Rated 5 out of 5 by from Clockwork Angel One I started reading it, I couldn't stop. A great read, and I can't wait to start reading the next one.
Date published: 2014-09-06
Rated 5 out of 5 by from You won't want to put it down! This amazing book is a must read for anyone into fantasy-romance! I highly recommend it to anyone who enjoyed The Mortal Instruments series! Cassandra Clare just seems to have a way of getting you hooked on all of her characters!
Date published: 2014-09-05
Rated 5 out of 5 by from :3 That cliffy tho
Date published: 2014-08-30
Rated 5 out of 5 by from Clockwork angel Another great book from Cassandra Clare!
Date published: 2014-08-24
Rated 4 out of 5 by from Clockwork angel Another great book from Cassandra Clare!
Date published: 2014-08-24
Rated 5 out of 5 by from Clockwork Angel One of the best books I have ever read.
Date published: 2014-07-28
Rated 5 out of 5 by from Really good! Amazing! I would recommend this book to anyone who loves adventure-comedy-romance novels! "Clockwork Angel" displays the best characteristics of all three, it's even better than the Mortal Instrument series! The Infernal Devices are some of my all-time favourite reads, up there with the my other fave series, such as "Harry Potter", "The Chronicles of Narnia" and "The Night World". Totally awesome, a never put down read, that keeps you on the edge of your seat!
Date published: 2014-07-18
Rated 4 out of 5 by from Loved it The whole series kept glued to the pages.
Date published: 2014-07-04
Rated 5 out of 5 by from Clockwork Angel Page turner. The best I have read of her work.
Date published: 2014-06-06
Rated 4 out of 5 by from Clockwork Angel The ending was a bit of a cliff hanger - dang!
Date published: 2014-04-18
Rated 5 out of 5 by from Another great series If you enjoyed TMI, you'll love this book as well. We meet Jace's ancestor, Will Herondale. If you pay attention closely, you'll know where Jace got all his trusts from.
Date published: 2014-04-10
Rated 4 out of 5 by from ?? How can i get the other chapters???
Date published: 2014-04-02
Rated 5 out of 5 by from ?? After reading the Mortal Instruments series I was curious to see how this series would stand up. This series is just as captivating as the last without being identical. I am loving it so far!
Date published: 2014-01-25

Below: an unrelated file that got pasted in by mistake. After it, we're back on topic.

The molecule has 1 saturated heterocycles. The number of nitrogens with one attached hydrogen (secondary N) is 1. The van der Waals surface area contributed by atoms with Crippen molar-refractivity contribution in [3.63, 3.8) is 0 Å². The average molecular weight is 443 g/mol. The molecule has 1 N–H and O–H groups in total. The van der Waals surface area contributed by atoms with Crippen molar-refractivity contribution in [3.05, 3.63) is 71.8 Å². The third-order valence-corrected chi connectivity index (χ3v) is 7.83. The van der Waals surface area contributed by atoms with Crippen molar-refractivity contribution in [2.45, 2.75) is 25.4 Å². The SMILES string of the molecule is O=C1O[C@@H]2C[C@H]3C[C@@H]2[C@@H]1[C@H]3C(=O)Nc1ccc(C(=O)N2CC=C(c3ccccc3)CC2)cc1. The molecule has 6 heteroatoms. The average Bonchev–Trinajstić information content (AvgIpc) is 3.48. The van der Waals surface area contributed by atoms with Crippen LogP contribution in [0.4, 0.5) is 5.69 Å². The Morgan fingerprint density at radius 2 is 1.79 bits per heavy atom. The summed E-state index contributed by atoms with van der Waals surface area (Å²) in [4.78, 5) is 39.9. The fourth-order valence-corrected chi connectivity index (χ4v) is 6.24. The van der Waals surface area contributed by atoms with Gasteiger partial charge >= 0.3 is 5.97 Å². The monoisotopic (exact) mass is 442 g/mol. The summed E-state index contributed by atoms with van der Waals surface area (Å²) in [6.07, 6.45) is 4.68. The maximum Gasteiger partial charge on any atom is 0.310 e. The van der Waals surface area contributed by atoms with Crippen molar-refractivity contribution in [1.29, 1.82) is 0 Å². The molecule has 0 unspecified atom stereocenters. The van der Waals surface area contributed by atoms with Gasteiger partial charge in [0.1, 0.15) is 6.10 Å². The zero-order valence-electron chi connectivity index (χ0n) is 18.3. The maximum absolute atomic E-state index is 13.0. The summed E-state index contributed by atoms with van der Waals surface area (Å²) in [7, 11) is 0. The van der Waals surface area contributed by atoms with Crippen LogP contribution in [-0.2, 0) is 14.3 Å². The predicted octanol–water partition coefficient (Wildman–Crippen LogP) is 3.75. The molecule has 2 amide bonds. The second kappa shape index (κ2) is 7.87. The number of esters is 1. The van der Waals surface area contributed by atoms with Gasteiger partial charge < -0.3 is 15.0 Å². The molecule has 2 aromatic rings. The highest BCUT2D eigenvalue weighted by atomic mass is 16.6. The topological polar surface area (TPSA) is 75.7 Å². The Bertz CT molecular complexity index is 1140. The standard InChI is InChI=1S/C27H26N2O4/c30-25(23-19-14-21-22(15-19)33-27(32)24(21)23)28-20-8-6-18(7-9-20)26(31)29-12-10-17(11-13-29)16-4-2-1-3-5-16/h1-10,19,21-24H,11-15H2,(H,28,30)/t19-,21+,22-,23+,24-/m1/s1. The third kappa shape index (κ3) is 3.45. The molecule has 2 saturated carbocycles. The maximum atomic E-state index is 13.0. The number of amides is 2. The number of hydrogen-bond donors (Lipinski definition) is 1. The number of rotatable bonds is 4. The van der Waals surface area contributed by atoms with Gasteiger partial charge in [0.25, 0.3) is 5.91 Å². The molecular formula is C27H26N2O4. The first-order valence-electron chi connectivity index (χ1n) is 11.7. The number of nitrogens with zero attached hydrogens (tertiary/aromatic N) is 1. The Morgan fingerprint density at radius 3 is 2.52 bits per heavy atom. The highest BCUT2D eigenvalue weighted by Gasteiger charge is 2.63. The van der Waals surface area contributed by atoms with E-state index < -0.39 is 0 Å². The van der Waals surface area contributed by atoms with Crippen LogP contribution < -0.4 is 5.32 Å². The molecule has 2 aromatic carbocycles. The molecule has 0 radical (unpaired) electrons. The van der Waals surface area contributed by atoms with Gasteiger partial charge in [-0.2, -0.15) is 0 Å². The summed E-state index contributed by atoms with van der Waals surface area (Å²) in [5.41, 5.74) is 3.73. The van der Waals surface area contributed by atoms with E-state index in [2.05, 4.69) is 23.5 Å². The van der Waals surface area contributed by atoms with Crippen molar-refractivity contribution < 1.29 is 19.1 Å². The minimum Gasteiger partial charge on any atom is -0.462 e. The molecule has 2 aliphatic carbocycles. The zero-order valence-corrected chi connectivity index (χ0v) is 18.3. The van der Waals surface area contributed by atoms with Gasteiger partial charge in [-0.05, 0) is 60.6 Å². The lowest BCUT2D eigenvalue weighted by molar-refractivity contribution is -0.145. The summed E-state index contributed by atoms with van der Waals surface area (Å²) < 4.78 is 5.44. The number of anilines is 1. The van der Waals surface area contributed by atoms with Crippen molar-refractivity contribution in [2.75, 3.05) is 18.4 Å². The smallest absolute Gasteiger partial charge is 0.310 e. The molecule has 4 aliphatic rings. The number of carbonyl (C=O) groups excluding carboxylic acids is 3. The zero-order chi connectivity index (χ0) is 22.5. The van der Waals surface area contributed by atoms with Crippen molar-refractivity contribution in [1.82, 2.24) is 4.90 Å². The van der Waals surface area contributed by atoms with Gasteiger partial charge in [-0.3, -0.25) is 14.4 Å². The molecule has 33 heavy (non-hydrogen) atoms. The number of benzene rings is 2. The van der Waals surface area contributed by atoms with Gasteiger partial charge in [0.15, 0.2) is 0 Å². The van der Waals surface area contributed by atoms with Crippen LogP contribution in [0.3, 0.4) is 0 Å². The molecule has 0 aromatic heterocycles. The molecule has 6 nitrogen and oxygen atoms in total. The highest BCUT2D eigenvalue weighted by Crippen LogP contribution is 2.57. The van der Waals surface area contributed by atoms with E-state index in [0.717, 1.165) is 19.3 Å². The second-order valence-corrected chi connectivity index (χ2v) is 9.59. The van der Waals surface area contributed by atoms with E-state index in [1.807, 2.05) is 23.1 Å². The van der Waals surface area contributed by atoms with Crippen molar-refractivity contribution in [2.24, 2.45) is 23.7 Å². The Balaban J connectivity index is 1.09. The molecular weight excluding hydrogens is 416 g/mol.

Rated 5 out of 5 by from ?? I enjoyed the book and the story. It had the same feel as city of bones but the story was original. Seeing some of the back ground on the characters I had come to know in the Mortal Instruments and new ones witch I came to love. This is a book you can get into if you love The Mortal Instruments or a stand alone series.
Date published: 2014-01-24
Rated 4 out of 5 by from ?? Dark as usual, but I liked how the story was told and how you can picture the setting and the emotions of the characters. It feels like I am there. The pacing is good that you want to finish the book in one sitting. Be sure you have the next book available in your kobo to keep the momentum going.
Date published: 2014-01-22
Rated 5 out of 5 by from In love Omg this book is amazing. I started reading these books a few years back but I started with the mortal instruments series and gradually fell in love. This series on the other hand, I instantly fell in love. I can not put my kobo down for the life of me
Date published: 2014-01-06
Rated 4 out of 5 by from Excitable It's an easy read, but there is always something happening that makes you want to keep reading, it's even more exciting than her other series mortal instruments, never dull. But If you already like mortal instruments you'll definitely like this too.
Date published: 2013-12-24
Rated 5 out of 5 by from Great book Another great book by Cassandra Clare very much like the mortal instruments series. the characters are very similar to those of the others series. Will is very much a Jace, and Charlotte is very much like Isabelle. Overall a great book looking forward very much to reading the next one.
Date published: 2013-11-11
Rated 4 out of 5 by from Great book A great book! A little boring at some times but again, a great book with detail and action!
Date published: 2013-09-15
Rated 5 out of 5 by from Awesome read! I'm liking this series more than the Mortal Instruments :)
Date published: 2013-07-11
Rated 3 out of 5 by from A good start to the series..... I knew Clockwork Angel will be my catch all the way from the beginning. It was a good start to the series with mystery, horror and of course, romance. It was kind of boring at points but I really liked it!!
Date published: 2012-07-07
Rated 4 out of 5 by from Not Her Best Work. When I first saw this book, I wasn't sure if I should read it or not. When I did, I found that it was not her best work. The characters were outstanding as always but I found that this book took longer to get into the main part of the plot. When it did I liked it better. The ideas and plot were amazing and the settings good. I wish there would have been a little more romance but I liked how it took place before the mortal instruments series and before they had cars. Kudos to that. :D